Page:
Whereas weather refers to day-to-day variations in temperature, precipitation, winds, and so on, climate refers to long-term trends in weather patterns (over decades or more). The term paleoclimate refers to Earth’s climate in the past. The information we have about Earth’s past climates can be classified as direct data or proxy data. Direct data are information derived from first-hand observations of climate. Direct data can be instrumental data, derived from tools designed to quantify observations, or from qualitative descriptions.
Proxy data are information derived from natural materials with characteristics that are affected by climate in a systematic way. This could also be said of some instrumental data: an alcohol thermometer uses the fact that the volume of alcohol changes in a consistent way in response to temperature. Proxy data rely on relationships that are also as systematic and consistent, but there are important differences:
- Instruments are designed so that the response of the instrument reflects only one characteristic of the environment (e.g., an alcohol thermometer is sealed so that only temperature affects the level of alcohol, not air pressure or evaporation), but proxy data may need to be carefully analyzed to account for other processes.
- Data from instruments are lost if observations are not made and recorded. A thermometer is constantly changing in response to temperature, and will not stay in a particular state once conditions change. Proxy records capture information about the environment in a way that can persist over the long term, for as long as the materials last in usable form. Some proxy records preserve information from billions of years ago.
- Instruments transform characteristics of the environment into information that we can access immediately (e.g., you can read a temperature directly from a thermometer), but materials from which we derive proxy data require processing, often with specialized laboratory equipment, to get data we can use.
- Instruments measure only what we design them to measure, and measure only as well as we design them to do so. Because proxy data come from materials that persist through time, it is possible to improve the techniques used to analyze materials, and redo earlier measurements. Discovering new proxies is an ongoing area of research, and regularly reveals ways to determine characteristics of past states of the Earth system that we didn’t think were knowable.
- Instrumental records and other direct observations can be well constrained in time. In other words, we often know the exact dates the observations were made. Proxy data may come from materials that are difficult to pin down to an exact date, and additional information may be required to determine when the records were formed. Sometimes proxy data can only be extracted as an average over a number of years. The relevant question becomes whether the resolution of the record (how detailed it is) is high enough for the time frame of interest. For example, an annual average would be no use at all to understand monthly climate variations, but would provide exceptionally high resolution for geological processes operating over tens of thousands of years.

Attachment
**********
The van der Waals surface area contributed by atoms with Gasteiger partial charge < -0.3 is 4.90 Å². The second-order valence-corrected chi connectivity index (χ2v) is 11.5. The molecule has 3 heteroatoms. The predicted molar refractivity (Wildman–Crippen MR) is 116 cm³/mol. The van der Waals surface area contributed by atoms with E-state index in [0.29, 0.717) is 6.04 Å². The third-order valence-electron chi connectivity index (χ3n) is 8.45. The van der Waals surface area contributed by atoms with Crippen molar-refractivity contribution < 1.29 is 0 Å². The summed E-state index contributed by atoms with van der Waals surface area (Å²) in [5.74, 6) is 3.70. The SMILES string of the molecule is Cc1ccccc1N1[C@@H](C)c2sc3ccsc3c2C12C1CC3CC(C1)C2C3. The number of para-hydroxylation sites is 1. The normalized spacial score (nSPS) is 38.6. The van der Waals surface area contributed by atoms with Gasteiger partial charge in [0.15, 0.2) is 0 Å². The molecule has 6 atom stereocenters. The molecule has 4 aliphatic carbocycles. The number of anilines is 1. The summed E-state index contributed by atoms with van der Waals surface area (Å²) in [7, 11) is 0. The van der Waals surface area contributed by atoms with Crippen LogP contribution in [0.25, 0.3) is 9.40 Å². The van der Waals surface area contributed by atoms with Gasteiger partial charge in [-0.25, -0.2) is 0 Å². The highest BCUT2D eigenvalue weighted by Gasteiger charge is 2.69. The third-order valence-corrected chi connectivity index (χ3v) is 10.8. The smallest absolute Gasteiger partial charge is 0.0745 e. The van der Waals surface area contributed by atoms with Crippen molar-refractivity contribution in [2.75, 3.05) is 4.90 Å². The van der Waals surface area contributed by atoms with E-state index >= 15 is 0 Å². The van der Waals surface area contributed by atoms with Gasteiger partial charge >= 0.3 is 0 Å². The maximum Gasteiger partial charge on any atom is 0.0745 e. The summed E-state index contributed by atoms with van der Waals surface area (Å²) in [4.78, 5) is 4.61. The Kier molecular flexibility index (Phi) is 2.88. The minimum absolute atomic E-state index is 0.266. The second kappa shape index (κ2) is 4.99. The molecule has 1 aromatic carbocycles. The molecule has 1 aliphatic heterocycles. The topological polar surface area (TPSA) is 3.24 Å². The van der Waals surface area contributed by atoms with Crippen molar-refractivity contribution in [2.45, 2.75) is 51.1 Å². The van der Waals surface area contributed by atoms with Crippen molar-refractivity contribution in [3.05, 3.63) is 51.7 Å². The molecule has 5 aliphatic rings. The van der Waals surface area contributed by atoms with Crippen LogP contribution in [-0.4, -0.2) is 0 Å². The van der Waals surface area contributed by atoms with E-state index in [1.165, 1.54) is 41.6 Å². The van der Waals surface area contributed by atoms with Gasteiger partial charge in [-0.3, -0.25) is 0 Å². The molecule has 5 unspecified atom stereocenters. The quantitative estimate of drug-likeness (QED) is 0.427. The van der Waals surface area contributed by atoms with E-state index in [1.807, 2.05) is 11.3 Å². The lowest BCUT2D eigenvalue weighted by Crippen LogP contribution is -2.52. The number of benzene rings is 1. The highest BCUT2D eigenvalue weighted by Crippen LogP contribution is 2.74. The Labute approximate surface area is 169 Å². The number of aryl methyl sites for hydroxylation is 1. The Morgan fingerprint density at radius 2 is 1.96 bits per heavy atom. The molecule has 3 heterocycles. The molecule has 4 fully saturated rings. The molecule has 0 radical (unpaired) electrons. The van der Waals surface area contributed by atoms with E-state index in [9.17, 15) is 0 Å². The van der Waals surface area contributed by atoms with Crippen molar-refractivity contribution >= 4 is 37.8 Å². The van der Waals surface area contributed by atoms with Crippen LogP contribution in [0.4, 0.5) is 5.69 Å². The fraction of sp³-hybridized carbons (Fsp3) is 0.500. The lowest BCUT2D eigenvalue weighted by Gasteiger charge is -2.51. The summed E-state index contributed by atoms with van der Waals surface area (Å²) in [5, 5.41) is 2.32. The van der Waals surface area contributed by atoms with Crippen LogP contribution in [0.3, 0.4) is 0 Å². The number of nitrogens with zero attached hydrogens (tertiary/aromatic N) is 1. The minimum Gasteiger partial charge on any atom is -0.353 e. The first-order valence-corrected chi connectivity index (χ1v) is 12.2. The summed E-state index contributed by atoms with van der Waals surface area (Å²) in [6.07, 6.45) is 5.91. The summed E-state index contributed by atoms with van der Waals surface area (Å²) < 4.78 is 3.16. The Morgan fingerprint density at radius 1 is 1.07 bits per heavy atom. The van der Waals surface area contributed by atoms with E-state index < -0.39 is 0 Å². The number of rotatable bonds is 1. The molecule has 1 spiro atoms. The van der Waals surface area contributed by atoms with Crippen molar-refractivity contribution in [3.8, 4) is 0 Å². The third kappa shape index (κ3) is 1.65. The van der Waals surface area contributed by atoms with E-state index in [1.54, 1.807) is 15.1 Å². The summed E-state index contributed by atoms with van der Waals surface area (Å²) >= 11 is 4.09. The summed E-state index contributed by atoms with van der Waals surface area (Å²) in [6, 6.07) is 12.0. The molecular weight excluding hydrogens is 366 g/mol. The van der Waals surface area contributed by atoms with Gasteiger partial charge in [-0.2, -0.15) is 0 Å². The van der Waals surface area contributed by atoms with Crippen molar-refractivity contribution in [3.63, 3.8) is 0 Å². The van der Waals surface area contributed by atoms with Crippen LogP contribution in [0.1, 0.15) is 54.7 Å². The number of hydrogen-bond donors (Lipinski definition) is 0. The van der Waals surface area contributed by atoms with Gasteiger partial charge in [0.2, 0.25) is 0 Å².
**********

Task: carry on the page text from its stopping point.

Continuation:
Types of Direct Data
Instrumental records of climate are those derived from tools such as thermometers, rain gauges, or satellite measurements of the extent of ice sheets. Instrumental records are a recent development, as the history of the Earth system goes. The oldest known temperature measurements cover the period from 1654 to 1670, and were made by monks and Jesuit priests who operated stations within a meteorological network supported by the Medici family of Florence.
Non-instrumental historical records of climate also exist, and cover periods of human history prior to the development of the climate-measuring tools we have now. With detective work, these can be used to paint a detailed picture of past climates. Non-instrumental historical records include written records about how long ice and snow were present in a particular year, when harvests occurred, when floods happened, and shipping records that report the extent of sea ice. Paintings of alpine glaciers give information about how far the ice extended, and this can be used to reconstruct temperatures.
The Challenges of Getting Climate Information from Historical Records
In their paper Historical Climate Records in China and Reconstruction of Past Climates, Jiacheng Zhang and Thomas Crowley used official Chinese records extending as far back as 1000 CE to get a detailed picture of climate. This involved transforming descriptions of weather events into a systematic scale. One challenge is defining the scale, but another is deciding what individual accounts actually mean. The authors point out that records of rain or drought can reflect the perceptions and generalizations of the people who wrote about the weather, rather than what actually happened. Consider the following description of rainfall in 1644 from Diary of Qi Zongmin:
“in Wyzhong there is no rain for six months from May”
Does this mean there was no rain at all prior to May, or just very little? Was it actually six months since there had been rain, or is that an approximation? How do we reliably translate different systems of time measurement into durations and dates, like “six months” or “May?” How can we tell for sure where a location is if place names or political boundaries change?
As the authors caution, “a great deal of cross-checking [is required] in order to arrive at a useful descriptive account of climate anomalies.”
Sources of Proxy Data